Online Program

Exploring the public health nurse's role in establishing a state-level public health system for children's vision

Tuesday, November 3, 2015 : 9:30 a.m. - 9:45 a.m.

Laura Anderko, PhD, RN, School of Nursing & Health Studies, Georgetown University, Washington, DC

M. Kathleen Murphy, DNP, RN, FNP-BC, NEA-BC, UTMB School of Nursing, University of Texas Medical Branch-School of Nursing, Galveston, TX
Kira Baldonado, National Center for Children's Vision and Eye Health, Prevent Blindness, Chicago, IL
The Healthy People 2020 objectives include children’s vision and eye health as a national priority and the Affordable Care Act requires insurance plans to offer pediatric vision services. Early vision screening and follow-up to care is necessary to detect and initiate treatment of vision problems and eye diseases that can lead to life-long health problems. Research has shown that infants and young children with visual impairment are more likely to experience developmental delays. There is little consensus among experts in children’s vision health in regards to standards guiding the frequency of screening, as well as referral or follow up criteria. Further contributing to the challenges of achieving children’s eye health is the lack of public health surveillance standards. The development of a more uniform approach to children’s vision health nationally is critically needed. Prevent Blindness, with support from the Maternal and Child Health Bureau, established the National Center for Children’s Vision and Eye Health (NCCVEH) to address the need for a systems-level approach to children’s vision.  NCCVEH convened a National Expert Panel to develop evidence-based recommendations for children’s vision and eye health which included a) vision screening procedures for children ages 3 through 5 years old, b) integration of child-level vision health data into state health information systems (e.g., state immunization information systems), and c) establishment of program performance measures for children’s vision and eye health. Public health nurses will be essential to providing the leadership needed to successfully integrate recommendations at the state and local levels.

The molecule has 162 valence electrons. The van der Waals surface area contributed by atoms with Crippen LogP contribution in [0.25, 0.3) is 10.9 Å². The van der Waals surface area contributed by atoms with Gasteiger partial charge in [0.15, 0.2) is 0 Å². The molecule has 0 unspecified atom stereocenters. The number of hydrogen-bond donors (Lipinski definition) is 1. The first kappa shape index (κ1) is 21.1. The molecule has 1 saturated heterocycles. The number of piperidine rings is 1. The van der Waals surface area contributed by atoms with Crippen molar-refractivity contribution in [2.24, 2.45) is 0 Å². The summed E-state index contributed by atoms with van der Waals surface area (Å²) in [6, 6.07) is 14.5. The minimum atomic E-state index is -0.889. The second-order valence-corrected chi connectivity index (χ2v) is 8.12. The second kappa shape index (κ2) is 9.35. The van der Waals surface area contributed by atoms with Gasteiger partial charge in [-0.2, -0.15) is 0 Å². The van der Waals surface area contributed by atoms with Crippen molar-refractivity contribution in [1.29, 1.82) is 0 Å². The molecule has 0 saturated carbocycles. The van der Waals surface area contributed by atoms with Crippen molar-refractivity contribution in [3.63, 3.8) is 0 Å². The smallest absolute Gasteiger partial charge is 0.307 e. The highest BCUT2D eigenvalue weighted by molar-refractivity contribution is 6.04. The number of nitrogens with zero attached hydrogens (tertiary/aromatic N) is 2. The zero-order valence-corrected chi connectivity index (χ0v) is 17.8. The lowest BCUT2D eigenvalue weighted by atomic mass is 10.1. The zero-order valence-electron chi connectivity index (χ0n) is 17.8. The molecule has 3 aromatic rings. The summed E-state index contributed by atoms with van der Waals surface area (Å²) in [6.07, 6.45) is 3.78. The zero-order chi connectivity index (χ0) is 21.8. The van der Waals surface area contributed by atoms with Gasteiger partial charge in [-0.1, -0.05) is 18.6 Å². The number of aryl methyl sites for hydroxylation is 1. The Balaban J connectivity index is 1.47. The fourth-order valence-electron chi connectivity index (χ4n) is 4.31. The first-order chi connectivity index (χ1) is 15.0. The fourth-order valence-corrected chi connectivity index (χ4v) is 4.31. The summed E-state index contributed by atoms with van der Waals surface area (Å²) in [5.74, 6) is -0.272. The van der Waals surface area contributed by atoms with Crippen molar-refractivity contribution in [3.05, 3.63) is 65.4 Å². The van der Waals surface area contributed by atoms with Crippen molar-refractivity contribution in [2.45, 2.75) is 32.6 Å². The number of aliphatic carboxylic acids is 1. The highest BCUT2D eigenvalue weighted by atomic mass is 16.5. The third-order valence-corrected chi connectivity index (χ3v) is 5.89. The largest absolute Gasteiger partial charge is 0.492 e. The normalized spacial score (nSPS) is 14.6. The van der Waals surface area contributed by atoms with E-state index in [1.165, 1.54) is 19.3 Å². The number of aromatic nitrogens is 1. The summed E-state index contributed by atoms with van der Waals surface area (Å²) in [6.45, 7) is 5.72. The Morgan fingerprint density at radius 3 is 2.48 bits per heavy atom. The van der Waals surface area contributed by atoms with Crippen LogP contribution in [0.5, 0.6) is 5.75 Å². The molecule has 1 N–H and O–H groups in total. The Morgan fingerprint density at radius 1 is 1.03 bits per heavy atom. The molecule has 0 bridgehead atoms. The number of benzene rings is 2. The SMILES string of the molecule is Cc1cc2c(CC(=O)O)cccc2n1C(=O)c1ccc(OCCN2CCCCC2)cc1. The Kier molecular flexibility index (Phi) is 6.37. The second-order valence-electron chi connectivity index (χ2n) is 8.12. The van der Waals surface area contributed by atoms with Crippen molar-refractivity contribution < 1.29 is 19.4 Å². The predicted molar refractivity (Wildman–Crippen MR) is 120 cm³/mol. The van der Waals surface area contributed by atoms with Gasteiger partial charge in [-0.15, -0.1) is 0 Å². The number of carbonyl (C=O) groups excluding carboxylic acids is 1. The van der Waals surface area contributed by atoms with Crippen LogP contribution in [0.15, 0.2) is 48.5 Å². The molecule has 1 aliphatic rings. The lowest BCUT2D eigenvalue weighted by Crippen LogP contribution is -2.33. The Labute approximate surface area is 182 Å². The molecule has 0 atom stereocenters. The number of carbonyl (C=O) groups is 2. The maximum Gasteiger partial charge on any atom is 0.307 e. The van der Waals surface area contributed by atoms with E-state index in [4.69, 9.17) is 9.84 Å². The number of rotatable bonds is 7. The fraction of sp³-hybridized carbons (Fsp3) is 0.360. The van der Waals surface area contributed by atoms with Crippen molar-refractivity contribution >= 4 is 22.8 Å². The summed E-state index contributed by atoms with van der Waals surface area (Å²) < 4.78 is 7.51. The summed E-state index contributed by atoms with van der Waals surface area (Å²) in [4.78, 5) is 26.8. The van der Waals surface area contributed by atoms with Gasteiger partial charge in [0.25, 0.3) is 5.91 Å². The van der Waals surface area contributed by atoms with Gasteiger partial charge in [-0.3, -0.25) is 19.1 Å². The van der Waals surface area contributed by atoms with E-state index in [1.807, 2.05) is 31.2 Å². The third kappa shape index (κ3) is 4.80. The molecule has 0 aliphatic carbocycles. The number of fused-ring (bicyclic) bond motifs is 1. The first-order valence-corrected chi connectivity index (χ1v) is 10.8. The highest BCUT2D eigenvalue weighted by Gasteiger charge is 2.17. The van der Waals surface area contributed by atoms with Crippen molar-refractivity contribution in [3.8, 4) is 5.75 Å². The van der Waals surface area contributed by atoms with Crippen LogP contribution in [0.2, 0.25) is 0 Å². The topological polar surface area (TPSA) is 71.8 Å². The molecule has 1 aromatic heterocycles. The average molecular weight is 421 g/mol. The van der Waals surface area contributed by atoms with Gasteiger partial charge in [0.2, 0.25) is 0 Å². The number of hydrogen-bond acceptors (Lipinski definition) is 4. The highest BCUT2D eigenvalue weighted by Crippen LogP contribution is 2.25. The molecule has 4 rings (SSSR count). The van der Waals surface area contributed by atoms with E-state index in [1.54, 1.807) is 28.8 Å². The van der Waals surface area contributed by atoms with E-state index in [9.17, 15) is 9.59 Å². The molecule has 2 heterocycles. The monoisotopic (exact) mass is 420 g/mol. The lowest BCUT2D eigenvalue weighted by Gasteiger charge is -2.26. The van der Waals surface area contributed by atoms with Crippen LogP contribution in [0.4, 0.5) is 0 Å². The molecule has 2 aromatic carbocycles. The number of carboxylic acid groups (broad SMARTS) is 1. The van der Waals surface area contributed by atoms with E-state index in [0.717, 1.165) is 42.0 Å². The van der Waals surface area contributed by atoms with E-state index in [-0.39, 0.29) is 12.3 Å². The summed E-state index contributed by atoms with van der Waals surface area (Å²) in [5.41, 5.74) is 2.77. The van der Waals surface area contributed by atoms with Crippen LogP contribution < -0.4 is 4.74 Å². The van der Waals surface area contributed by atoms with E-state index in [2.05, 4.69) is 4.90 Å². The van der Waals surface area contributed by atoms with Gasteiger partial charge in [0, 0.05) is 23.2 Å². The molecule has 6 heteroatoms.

Learning Areas:

Administer health education strategies, interventions and programs
Public health or related nursing
Systems thinking models (conceptual and theoretical models), applications related to public health

Learning Objectives:
List 3 reasons that a public health system for children’s vision is needed at the state level Describe 3 characteristics of an integrated health information system that can support vision screening and outcome data Describe 2 resources that can lead to improved uniformity in vision screening at the state level Discuss the potential role of the public health nurse in operationalizing children’s vision and eye health recommendations.

Keyword(s): Health Promotion and Education, Vision Care

Presenting author's disclosure statement:

Qualified on the content I am responsible for because: I hold the Robert and Kathleen Scanlon Chair in Values Based Health Care at Georgetown University School of Nursing & Health Studies. I am an educator in the fields of epidemiology, public health and environmental health. I serve as a member of the Regional III Health Equity Council for HHS, chairman of the Alliance of Nurses for a Healthy Environment, and am incoming Chair for the National Center for Children's Vision and Eye Health.
Any relevant financial relationships? No

I agree to comply with the American Public Health Association Conflict of Interest and Commercial Support Guidelines, and to disclose to the participants any off-label or experimental uses of a commercial product or service discussed in my presentation.